An optimization framework for addressing aquatic invasive species
Hyytiäinen, Kari; Lehtiniemi, Maiju; Niemi, Jarkko; Tikka, Kimmo (2013)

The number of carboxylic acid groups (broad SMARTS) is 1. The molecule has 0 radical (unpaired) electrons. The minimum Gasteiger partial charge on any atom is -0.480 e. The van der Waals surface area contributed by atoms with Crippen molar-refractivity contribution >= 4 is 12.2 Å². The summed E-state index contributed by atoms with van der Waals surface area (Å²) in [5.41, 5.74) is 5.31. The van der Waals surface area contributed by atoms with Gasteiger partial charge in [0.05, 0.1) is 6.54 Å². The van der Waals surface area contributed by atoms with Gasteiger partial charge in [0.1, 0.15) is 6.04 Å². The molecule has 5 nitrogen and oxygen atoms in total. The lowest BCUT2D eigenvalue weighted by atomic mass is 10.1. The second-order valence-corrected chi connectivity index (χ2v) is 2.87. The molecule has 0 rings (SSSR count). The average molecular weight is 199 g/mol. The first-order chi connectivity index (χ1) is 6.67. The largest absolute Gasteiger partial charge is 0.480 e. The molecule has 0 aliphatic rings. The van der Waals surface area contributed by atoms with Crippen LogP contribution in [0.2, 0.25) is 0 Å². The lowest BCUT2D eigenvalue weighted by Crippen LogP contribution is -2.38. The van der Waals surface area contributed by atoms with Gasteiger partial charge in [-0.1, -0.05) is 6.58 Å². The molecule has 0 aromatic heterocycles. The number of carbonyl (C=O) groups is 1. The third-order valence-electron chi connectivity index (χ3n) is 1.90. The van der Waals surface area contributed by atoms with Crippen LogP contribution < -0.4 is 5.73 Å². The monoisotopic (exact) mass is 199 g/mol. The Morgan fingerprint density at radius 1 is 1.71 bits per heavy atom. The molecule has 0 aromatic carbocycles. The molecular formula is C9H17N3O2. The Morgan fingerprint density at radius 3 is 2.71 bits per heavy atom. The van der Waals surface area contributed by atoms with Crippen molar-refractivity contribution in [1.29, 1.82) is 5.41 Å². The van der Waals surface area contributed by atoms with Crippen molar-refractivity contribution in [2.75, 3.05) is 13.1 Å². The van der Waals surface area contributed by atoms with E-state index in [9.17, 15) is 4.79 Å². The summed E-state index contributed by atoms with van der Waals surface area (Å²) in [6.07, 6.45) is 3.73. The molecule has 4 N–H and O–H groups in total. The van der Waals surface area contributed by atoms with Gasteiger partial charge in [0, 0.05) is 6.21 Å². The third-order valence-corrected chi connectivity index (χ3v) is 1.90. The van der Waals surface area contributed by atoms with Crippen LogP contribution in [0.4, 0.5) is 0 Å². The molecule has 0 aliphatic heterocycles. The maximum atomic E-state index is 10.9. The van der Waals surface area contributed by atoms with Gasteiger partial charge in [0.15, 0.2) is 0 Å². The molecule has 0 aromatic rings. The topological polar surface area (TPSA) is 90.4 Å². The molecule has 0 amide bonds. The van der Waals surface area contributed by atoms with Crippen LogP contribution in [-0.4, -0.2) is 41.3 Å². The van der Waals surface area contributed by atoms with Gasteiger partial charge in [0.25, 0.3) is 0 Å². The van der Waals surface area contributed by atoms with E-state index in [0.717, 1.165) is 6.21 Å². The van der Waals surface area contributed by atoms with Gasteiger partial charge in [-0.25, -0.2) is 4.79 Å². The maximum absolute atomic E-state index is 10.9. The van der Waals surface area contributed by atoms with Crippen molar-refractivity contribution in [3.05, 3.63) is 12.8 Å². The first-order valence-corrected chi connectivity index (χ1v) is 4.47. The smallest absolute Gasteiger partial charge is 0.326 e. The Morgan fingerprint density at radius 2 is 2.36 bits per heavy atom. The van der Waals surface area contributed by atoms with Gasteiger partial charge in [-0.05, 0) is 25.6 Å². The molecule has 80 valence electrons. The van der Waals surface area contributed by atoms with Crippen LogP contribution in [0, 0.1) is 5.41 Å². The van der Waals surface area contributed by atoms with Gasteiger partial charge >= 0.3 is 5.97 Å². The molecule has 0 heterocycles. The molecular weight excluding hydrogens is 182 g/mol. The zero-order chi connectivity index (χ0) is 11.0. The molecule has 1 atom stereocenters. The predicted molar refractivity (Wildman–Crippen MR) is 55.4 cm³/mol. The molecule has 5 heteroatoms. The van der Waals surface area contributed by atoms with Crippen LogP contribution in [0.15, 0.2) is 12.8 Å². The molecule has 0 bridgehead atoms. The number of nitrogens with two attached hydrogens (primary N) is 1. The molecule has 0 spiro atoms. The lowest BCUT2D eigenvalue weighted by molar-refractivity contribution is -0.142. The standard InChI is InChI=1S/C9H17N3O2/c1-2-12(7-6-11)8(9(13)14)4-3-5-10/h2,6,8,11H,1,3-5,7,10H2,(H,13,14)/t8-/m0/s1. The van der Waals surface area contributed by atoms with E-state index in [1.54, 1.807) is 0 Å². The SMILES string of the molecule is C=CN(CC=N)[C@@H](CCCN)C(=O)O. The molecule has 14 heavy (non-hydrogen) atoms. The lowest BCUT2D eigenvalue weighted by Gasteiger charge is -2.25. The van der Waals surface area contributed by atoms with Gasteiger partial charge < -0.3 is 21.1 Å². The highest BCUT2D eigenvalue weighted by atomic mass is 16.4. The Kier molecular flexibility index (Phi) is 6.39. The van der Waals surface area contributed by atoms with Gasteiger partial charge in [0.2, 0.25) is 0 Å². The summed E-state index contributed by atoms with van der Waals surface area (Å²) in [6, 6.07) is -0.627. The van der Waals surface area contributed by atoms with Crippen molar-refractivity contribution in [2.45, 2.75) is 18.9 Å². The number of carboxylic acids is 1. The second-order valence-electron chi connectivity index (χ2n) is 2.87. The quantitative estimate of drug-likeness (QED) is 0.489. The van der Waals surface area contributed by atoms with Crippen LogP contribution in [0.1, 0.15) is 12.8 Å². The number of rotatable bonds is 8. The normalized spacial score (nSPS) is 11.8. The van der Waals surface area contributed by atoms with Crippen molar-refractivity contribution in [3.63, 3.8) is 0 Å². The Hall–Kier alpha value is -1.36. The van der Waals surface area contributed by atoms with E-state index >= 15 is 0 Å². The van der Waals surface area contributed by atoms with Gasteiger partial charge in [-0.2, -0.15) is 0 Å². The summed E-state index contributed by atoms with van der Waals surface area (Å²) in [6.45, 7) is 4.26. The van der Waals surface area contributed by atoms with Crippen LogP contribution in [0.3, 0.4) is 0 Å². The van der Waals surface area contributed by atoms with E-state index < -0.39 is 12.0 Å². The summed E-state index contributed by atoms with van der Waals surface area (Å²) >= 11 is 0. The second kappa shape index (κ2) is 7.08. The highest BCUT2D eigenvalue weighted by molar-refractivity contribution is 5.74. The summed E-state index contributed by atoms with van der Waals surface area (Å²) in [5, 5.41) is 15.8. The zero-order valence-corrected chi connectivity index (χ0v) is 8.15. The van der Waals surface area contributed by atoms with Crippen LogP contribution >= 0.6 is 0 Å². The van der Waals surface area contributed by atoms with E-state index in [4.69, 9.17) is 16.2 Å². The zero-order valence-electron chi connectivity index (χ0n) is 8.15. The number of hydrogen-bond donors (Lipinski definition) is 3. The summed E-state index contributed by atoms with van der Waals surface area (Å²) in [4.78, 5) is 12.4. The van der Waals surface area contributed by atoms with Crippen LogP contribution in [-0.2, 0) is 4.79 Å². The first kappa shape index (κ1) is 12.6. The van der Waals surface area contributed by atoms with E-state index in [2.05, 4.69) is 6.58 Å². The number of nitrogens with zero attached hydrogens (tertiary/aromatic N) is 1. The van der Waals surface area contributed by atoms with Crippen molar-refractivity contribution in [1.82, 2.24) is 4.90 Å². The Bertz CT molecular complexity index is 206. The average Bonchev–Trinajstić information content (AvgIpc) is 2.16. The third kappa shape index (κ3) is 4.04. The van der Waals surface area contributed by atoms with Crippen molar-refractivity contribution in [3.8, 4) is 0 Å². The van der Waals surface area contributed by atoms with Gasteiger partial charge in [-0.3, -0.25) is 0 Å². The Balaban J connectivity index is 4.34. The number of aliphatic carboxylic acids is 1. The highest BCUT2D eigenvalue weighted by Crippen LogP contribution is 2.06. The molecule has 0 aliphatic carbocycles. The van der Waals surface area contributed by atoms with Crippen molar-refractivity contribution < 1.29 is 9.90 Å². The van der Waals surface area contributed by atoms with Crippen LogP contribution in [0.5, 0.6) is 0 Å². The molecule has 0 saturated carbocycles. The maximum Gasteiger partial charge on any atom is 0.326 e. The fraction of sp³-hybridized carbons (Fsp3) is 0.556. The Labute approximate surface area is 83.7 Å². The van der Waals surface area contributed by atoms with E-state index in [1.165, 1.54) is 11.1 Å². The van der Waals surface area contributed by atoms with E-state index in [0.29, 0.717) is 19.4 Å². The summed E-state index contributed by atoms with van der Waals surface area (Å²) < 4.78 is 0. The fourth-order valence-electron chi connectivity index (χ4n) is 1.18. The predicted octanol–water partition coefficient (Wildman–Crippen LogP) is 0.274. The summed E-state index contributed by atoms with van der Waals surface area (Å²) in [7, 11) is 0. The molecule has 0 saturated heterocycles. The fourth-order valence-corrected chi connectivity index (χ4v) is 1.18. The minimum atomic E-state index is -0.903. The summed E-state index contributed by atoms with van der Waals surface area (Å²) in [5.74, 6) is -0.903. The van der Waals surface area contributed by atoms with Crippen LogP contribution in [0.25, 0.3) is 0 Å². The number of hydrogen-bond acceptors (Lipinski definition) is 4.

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This study develops a bio-economic model framework to optimize the management of aquatic invasive species. Stochastic dynamic programming is applied to investigate when and to what extent a society should engage in efforts to reduce the likelihood of an invasion, to control and eradicate a newly established population, and to adapt to damages. The framework is parameterized for a potential Asian clam (Corbicula fluminea) invasion in the warm water discharge area of a nuclear power plant planned on the northern shores of the Baltic Sea. The sensitivity analysis reveals three distinct strategies: an adaptive strategy, which reduces the damage that an existing invasive species population causes to the private sector; a preventive strategy, which delays the invasion and the resulting damage; and a mitigative strategy, which puts effort into timely detection, control and eradication of the newly established population. Choice of the optimal strategy is sensitive to the unit costs and effectiveness of the measures required, to the level of externalities and to the size of the clam population after the invasion has been detected. The results emphasize the need for the energy sector to identify and internalize the external costs of potential invasions when making any large-scale investment plans.
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